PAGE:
The other scenario I tried is pretty much the opposite. In the peasant militia start you begin the game with 12 peasants looking to take their local militia show on the road and win themselves some glory and coin. While you start out with 12 men, they all have bottom-tier equipment, if they have anything at all! It takes a lot of money to keep all of these men fed and paid, and buy them all some decent stuff. Once you have the funds to supply and pay them all, you can even take 16 men into battle instead of the usual dozen. The downside to all of this is that your group is prejudiced against anyone of higher birth, and so you can only recruit fellow peasants and lower class individuals. This means that any mid and late game losses will have to be replaced with level one nobodies that will need a lot of experience to catch up.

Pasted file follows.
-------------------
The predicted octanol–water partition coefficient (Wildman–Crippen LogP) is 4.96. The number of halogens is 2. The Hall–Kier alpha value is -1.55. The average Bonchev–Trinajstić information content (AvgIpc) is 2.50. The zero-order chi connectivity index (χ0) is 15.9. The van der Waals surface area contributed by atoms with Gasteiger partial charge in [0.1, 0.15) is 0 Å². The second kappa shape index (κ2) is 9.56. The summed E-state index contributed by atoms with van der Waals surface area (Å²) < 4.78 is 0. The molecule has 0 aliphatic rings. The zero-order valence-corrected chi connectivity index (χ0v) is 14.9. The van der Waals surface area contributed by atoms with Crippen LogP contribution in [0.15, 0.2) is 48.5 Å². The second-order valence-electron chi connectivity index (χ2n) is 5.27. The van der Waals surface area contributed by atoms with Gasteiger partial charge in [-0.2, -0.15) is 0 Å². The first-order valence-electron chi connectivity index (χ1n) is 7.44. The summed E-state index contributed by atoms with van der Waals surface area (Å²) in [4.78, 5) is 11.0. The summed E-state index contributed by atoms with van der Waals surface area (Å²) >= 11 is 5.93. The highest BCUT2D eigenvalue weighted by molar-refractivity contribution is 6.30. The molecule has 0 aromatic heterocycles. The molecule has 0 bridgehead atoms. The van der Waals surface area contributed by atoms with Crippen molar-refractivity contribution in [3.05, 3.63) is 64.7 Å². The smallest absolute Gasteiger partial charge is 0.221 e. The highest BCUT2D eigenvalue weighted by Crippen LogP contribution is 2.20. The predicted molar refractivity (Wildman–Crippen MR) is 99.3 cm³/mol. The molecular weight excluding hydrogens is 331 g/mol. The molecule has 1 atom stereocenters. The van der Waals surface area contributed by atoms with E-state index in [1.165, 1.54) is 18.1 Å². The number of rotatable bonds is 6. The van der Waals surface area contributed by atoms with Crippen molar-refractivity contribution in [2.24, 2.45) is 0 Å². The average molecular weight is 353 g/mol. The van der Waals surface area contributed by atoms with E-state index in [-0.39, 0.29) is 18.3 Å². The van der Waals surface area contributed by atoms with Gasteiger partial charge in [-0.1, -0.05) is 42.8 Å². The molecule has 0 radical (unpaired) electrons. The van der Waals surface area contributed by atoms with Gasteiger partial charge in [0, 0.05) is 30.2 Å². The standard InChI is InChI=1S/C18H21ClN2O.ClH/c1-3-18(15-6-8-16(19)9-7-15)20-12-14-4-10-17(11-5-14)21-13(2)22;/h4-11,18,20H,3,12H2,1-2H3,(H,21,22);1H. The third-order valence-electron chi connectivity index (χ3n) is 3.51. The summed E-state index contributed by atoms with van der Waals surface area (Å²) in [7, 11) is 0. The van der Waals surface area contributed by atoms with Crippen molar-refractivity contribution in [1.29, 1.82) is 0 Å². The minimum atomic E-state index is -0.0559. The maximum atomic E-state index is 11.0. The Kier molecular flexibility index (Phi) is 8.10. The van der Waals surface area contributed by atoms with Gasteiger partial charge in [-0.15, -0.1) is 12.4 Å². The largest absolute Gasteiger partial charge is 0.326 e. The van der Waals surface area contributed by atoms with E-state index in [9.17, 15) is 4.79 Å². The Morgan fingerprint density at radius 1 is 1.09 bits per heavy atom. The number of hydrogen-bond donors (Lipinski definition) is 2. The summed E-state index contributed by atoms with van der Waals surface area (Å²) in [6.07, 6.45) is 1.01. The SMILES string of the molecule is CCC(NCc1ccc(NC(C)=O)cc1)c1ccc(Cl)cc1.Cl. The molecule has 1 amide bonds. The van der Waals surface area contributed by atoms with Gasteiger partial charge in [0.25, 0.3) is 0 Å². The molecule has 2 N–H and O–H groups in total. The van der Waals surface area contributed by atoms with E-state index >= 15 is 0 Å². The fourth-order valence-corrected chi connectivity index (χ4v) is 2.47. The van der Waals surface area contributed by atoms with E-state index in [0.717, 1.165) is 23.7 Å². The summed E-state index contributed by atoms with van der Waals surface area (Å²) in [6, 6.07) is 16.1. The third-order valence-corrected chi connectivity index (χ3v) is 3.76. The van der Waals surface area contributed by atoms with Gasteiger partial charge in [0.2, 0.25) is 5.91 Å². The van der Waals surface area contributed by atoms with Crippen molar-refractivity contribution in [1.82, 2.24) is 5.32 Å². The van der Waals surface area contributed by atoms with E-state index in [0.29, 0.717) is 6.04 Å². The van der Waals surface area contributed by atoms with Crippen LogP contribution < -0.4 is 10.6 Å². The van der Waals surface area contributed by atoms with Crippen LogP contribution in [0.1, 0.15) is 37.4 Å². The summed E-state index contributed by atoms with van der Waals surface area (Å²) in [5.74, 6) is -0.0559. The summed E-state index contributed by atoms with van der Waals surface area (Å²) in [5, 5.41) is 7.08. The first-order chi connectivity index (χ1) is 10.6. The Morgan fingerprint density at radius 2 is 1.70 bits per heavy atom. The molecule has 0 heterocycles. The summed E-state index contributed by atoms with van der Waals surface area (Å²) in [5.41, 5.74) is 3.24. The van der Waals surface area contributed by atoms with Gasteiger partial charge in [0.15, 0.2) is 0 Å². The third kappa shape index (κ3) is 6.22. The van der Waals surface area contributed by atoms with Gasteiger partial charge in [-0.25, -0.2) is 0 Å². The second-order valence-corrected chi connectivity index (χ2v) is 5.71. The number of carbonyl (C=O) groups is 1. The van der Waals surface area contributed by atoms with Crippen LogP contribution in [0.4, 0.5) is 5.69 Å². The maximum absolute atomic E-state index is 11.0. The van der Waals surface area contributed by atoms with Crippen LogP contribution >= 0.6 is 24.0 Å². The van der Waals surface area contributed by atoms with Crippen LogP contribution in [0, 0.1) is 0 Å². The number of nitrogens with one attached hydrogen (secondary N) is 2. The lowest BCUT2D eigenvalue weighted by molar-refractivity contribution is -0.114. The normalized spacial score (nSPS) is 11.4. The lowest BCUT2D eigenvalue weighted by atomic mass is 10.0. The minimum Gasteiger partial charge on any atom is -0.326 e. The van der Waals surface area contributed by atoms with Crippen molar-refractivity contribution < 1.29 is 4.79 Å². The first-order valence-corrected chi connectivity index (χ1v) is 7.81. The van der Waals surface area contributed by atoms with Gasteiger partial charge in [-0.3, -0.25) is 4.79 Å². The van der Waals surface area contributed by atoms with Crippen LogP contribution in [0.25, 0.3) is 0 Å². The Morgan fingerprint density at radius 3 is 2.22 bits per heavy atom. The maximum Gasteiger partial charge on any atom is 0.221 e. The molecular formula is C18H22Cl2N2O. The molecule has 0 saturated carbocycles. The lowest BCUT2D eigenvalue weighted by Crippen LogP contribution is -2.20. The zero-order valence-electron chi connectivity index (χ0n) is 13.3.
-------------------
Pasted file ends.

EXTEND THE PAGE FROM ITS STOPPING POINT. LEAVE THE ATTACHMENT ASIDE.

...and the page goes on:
The other start I'm interested in trying is the Davkul cultists. Yes, you can play the game as a roving group of cultists, recruiting those of like mind and maybe sacrificing them to Davkul at some point...

Another new addition to the game are the Champions. These are especially strong enemies among each faction who carry unique named items for you to take for yourself. While a straight forward addition, it's a welcome one that gives you some emergent gameplay as you follow tavern rumors to track down these mini-bosses. Along that line, there are two new legendary locations and bosses to take on, and a smattering of new quests and events to discover, and of course new weapons and armor to equip. In Battle Brothers, weapons define the abilities of your men in combat, and so adding new ones isn't just a visual effect, it opens up entirely new options in strategy.